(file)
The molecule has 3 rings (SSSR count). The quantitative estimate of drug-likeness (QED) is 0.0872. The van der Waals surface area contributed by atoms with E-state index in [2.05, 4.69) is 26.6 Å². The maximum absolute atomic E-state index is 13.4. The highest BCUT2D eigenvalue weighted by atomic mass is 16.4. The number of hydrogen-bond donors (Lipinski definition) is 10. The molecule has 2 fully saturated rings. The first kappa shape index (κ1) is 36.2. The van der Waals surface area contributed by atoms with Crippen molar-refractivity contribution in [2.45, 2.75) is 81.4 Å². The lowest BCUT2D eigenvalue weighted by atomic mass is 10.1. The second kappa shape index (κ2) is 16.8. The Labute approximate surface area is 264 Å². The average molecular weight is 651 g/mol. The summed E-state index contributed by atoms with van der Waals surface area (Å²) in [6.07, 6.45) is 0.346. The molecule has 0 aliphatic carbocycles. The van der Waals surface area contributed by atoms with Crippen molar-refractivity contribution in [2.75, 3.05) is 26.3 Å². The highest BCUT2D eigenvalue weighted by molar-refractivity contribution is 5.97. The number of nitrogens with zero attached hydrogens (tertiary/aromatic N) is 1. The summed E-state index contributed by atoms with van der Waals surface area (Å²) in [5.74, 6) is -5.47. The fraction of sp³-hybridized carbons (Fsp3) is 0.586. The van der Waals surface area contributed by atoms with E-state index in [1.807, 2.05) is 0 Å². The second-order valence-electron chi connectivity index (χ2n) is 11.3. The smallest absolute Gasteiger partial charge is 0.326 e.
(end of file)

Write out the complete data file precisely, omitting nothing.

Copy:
The molecule has 3 rings (SSSR count). The quantitative estimate of drug-likeness (QED) is 0.0872. The van der Waals surface area contributed by atoms with E-state index in [2.05, 4.69) is 26.6 Å². The maximum absolute atomic E-state index is 13.4. The highest BCUT2D eigenvalue weighted by atomic mass is 16.4. The number of hydrogen-bond donors (Lipinski definition) is 10. The molecule has 2 fully saturated rings. The first kappa shape index (κ1) is 36.2. The van der Waals surface area contributed by atoms with Crippen molar-refractivity contribution in [2.45, 2.75) is 81.4 Å². The lowest BCUT2D eigenvalue weighted by atomic mass is 10.1. The second kappa shape index (κ2) is 16.8. The Labute approximate surface area is 264 Å². The average molecular weight is 651 g/mol. The summed E-state index contributed by atoms with van der Waals surface area (Å²) in [6.07, 6.45) is 0.346. The molecule has 0 aliphatic carbocycles. The van der Waals surface area contributed by atoms with Crippen molar-refractivity contribution in [2.75, 3.05) is 26.3 Å². The highest BCUT2D eigenvalue weighted by molar-refractivity contribution is 5.97. The number of nitrogens with zero attached hydrogens (tertiary/aromatic N) is 1. The summed E-state index contributed by atoms with van der Waals surface area (Å²) in [5.74, 6) is -5.47. The fraction of sp³-hybridized carbons (Fsp3) is 0.586. The van der Waals surface area contributed by atoms with E-state index in [1.807, 2.05) is 0 Å². The second-order valence-electron chi connectivity index (χ2n) is 11.3. The smallest absolute Gasteiger partial charge is 0.326 e.